The British royal family comprises the monarch of the United Kingdom and her close relations. There is no strict legal or formal definition of who is or is not a member of the British royal family, and apart from Queen Elizabeth II herself, different lists will include different people. Those who, at a time in question, carry the style Her or His Royal Highness (HRH), and any styled Her or His Majesty (HM), are normally considered members, including those so styled before the beginning of the current monarch's reign. By this criterion, a list of the current royal family will usually include the monarch, the consort of the monarch, the widows of previous monarchs, the children and male-line grandchildren of the monarch and previous monarchs, the children of the eldest son of the Prince of Wales, and the wives or widows of the monarch's and previous monarchs' sons and male-line grandsons.
Different terms may be applied to the same or similar group of relatives of the monarch in his or her role as sovereign of any of the other Commonwealth realms. For example, in Canada, the family is known as the Canadian royal family.
Some members of the royal family have official residences named as the places from which announcements are made in the Court Circular about official engagements they have carried out. The state duties and staff of some members of the royal family are funded from a parliamentary annuity, the amount of which is fully refunded by the Queen to the Treasury.
Since 1917, when King George V changed the name of the royal house from Saxe-Coburg and Gotha, members of the royal family belong, either by birth or by marriage, to the House of Windsor. Senior titled members of the royal family do not usually use a surname, although since 1960 Mountbatten-Windsor, incorporating Prince Philip's adopted surname of Mountbatten, has been prescribed as a surname for Elizabeth II's direct descendants who do not have royal styles and titles, and it has sometimes been used when required for those who do have such titles. In 2014, the royal family were regarded as British cultural icons, with young adults from abroad naming the family among a group of people that they most associated with UK culture.
On 30 November 1917, King George V issued letters patent defining the styles and titles of members of the royal family; the text of the notice from the London Gazette is:
Whitehall, 11th December, 1917.
In 1996, Queen Elizabeth II modified these letters patent, and this Notice appeared in the London Gazette:
The QUEEN has been pleased by Letters Patent under the Great Seal of the Realm dated 21st August 1996, to declare that a former wife (other than a widow until she shall remarry) of a son of a Sovereign of these Realms, of a son of a son of a Sovereign and of the eldest living son of the eldest son of The Prince of Wales shall not be entitled to hold and enjoy the style, title or attribute of Royal Highness.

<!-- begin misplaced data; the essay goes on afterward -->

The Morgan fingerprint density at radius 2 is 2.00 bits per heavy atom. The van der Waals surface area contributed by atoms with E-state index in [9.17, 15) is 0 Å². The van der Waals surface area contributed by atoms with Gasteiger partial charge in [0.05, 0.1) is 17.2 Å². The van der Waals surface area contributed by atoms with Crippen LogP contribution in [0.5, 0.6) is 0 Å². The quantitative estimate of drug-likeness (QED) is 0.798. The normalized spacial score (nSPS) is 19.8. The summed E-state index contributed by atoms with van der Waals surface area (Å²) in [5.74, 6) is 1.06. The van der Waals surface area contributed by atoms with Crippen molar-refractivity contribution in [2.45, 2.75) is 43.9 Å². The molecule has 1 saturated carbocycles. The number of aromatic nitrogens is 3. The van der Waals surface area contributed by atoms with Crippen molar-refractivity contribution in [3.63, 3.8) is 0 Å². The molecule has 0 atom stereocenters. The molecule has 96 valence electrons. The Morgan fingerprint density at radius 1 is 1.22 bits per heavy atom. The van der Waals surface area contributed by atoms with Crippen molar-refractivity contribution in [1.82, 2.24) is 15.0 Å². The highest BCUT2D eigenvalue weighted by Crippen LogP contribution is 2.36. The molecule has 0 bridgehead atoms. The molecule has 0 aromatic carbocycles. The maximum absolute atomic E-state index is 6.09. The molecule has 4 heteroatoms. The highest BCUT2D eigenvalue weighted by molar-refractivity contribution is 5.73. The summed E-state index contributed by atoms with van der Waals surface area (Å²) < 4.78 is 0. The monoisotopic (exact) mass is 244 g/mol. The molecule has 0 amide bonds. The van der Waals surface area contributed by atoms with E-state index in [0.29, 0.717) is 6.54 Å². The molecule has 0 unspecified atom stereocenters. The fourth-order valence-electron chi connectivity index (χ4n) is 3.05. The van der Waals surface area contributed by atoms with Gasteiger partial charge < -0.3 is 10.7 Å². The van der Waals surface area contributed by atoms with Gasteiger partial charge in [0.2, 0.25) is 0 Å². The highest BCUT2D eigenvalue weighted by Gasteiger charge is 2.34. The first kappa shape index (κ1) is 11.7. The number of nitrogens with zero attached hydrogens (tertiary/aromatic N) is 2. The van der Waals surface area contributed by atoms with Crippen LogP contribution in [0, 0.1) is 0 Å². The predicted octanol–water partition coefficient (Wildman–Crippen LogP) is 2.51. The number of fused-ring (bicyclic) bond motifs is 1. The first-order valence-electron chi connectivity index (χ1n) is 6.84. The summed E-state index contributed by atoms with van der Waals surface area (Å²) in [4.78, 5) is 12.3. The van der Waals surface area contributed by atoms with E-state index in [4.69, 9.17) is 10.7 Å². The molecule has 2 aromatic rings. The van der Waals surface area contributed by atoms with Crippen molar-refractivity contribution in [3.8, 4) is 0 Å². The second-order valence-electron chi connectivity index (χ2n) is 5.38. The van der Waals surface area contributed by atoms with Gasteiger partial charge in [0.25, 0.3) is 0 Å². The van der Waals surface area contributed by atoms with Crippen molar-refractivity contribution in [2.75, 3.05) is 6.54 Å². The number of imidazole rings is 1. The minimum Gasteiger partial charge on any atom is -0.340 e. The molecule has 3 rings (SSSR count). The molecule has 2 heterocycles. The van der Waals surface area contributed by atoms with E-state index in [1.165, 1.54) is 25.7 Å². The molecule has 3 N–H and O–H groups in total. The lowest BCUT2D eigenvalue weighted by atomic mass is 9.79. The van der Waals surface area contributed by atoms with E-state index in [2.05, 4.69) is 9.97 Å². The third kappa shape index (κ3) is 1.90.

On 31 December 2012, letters patent were issued to extend a title and a style borne by members of the royal family to additional persons to be born, and this Notice appeared in the London Gazette:
The QUEEN has been pleased by Letters Patent under the Great Seal of the Realm dated 31 December 2012 to declare that all the children of the eldest son of The Prince of Wales should have and enjoy the style, title and attribute of Royal Highness with the titular dignity of Prince or Princess prefixed to their Christian names or with such other titles of honour.
Members and relatives of the British royal family historically represented the monarch in various places throughout the British Empire, sometimes for extended periods as viceroys, or for specific ceremonies or events. Today, they often perform ceremonial and social duties throughout the United Kingdom and abroad on behalf of the United Kingdom. Aside from the monarch, their only constitutional role in the affairs of government is to serve, if eligible and when appointed by letters patent, as a Counsellor of State, two or more of whom exercise the authority of the Crown (within stipulated limits) if the monarch is indisposed or abroad. In the other countries of the Commonwealth royalty do not serve as Counsellors of State, although they may perform ceremonial and social duties on behalf of individual states or the organisation.
The Queen, her consort, her children and grandchildren, as well as all former sovereigns' children and grandchildren hold places in the first sections of the official orders of precedence in England and Wales, Scotland, and Northern Ireland. Wives of the said enjoy their husbands' precedence, and husbands of princesses are unofficially but habitually placed with their wives as well. However, the Queen changed the private order of precedence in the royal family in favour of Princesses Anne and Alexandra, who henceforth take private precedence over the Duchess of Cornwall, who is otherwise the realm's highest ranking woman after the Queen herself. She did not alter the relative precedence of other born-princesses, such as the daughters of her younger sons.
This is a list of current members of the royal family:
Family members without royal style
There are a few immediate family members (a spouse and the children and grandchildren of its current full or deceased members) carrying no royal style who sometimes appear in listings:
In other Commonwealth realms
As the royal family is shared by other Commonwealth realms, its members will often also conduct official and non-official duties outside the United Kingdom, on behalf of the relevant state.Further information: Royal family's role in the realms